Never Forget

“Live every day as if it was September 12th” – unknown source


Used with the Creative Commons License-

We are taught the term “Never Forget” in association with the terrorist attacks of that day. However, today’s school-age generation wasn’t alive when the attacks took place.

Every year students throughout the United States are routinely taught about the events that unfolded on September 11th, 2001. We often hear and see the phrase “Never Forget” in association with the 9/11 terrorist attacks.

However, it’s a phrase that doesn’t resonate with most members of my generation because we were not alive when the attacks took place.

We listen as people tell us their accounts of 9/11 and what it means to them, but most of us cannot fully grasp how they felt because we weren’t there to witness it ourselves.

People used to tear up at the mention of 9/11, but most of us don’t truly understand why they are crying.

We are told that September 11 started as just another sunny Tuesday morning as Americans went about their daily routines not knowing how much their lives would change.

Students went to school not knowing that what they would learn wouldn’t be coming from their textbooks. First responders went to work not knowing they could never return home to their families. Workers went to their jobs not knowing they may never have another workday.

We learn the fear that citizens faced as they realized that the first plane crash was no accident. We learn how people cried and called their families in distress as our country was under attack. We learn about how the country came to a halt as many businesses and schools were put on lockdown – but we weren’t there.

Perhaps we don’t bat an eye because violence has become so common in the society we now live in. School shootings are no longer uncommon as violence spreads all around us.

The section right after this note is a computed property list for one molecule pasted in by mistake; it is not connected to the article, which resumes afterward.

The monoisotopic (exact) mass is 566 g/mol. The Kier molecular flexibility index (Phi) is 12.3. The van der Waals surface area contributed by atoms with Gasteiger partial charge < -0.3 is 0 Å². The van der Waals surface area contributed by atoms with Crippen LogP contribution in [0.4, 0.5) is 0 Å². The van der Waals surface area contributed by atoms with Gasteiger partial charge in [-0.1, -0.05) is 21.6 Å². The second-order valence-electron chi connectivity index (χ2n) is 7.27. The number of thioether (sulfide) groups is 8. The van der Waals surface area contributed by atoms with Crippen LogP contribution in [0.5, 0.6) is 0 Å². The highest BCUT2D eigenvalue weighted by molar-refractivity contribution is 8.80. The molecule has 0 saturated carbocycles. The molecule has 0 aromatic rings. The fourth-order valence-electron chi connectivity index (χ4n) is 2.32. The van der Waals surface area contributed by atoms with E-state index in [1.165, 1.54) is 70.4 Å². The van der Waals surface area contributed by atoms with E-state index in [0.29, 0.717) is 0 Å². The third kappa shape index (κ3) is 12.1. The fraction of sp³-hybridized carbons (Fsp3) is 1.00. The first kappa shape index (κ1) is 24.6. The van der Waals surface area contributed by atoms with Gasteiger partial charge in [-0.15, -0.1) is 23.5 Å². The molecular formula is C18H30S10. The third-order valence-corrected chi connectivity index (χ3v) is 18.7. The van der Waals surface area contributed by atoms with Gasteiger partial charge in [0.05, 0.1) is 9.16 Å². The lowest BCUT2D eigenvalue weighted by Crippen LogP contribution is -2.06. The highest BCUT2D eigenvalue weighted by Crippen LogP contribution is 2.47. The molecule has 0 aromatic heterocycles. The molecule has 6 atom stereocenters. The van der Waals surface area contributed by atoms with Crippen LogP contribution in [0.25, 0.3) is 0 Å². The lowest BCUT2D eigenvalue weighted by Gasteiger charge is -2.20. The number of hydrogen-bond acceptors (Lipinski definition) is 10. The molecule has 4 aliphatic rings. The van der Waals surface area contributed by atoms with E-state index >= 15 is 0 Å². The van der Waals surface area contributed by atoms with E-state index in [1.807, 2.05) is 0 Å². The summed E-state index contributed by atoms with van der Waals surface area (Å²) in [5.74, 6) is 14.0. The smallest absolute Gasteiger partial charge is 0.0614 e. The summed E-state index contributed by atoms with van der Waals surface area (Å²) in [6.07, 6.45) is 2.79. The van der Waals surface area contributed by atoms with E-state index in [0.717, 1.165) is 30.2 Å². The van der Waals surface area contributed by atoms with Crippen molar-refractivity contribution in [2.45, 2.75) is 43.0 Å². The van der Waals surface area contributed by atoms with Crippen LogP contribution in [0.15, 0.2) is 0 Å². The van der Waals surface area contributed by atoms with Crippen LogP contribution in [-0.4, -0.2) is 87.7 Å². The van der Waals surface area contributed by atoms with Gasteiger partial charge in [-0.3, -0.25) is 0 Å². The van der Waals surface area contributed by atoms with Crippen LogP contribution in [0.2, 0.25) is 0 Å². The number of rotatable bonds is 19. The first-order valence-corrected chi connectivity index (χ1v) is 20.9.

Perhaps what we learn in school is causing children to have a different perception of the violence that occurred on 9/11.

We are taught the events that occurred on 9/11 but teachers and adults leave out the gruesome details. Leaving these details out may have caused younger generations to not see the big picture of how tragic 9/11 truly was.

While learning about the September 11th attacks I often read reflections on the impact it had on our country and how the world came together in the days, weeks, and months that followed.

I didn’t truly begin to understand until I began volunteering with Friends of Flight 93 of the Flight 93 Memorial in Shanksville, Pennsylvania.

One phrase I was introduced to by the park rangers was “Live every day as if it was September 12th.”

At first, I didn’t understand what that meant, because obviously September 12, 2001 was a sad and frightening day as Americans began to grapple with the reality of what had happened the day before.

But September 12th, 2001 was also a day when Americans truly came together and were united as one nation.

People stopped in the streets and prayed with strangers. Memorials were set up as people recognized the victims who were killed and the first responders who ran into the burning buildings.

My mom was a college student during the 9/11 attacks and tells me that in the days that followed she truly understood what it meant to be an American. No one thought of their own problems as they worked alongside each other and showed that America was still a strong country even in times of healing.

The world was quiet as schools were closed, few people went to work, all planes were grounded, and subways and trains rarely left their stations. People flooded the street and worked alongside first responders in any way they could. Relief programs were made as an abundance of people donated blood to the Red Cross.

The national anthem would play and everything would go quiet. No one dared to speak. Instead, they showed their pride in their country in every way possible. The raising of the American flag was a powerful symbol of hope, strength, and resilience during difficult times.

At one of the most terrifying moments in our nation’s history, we still showed we were one country and nothing will ever change that.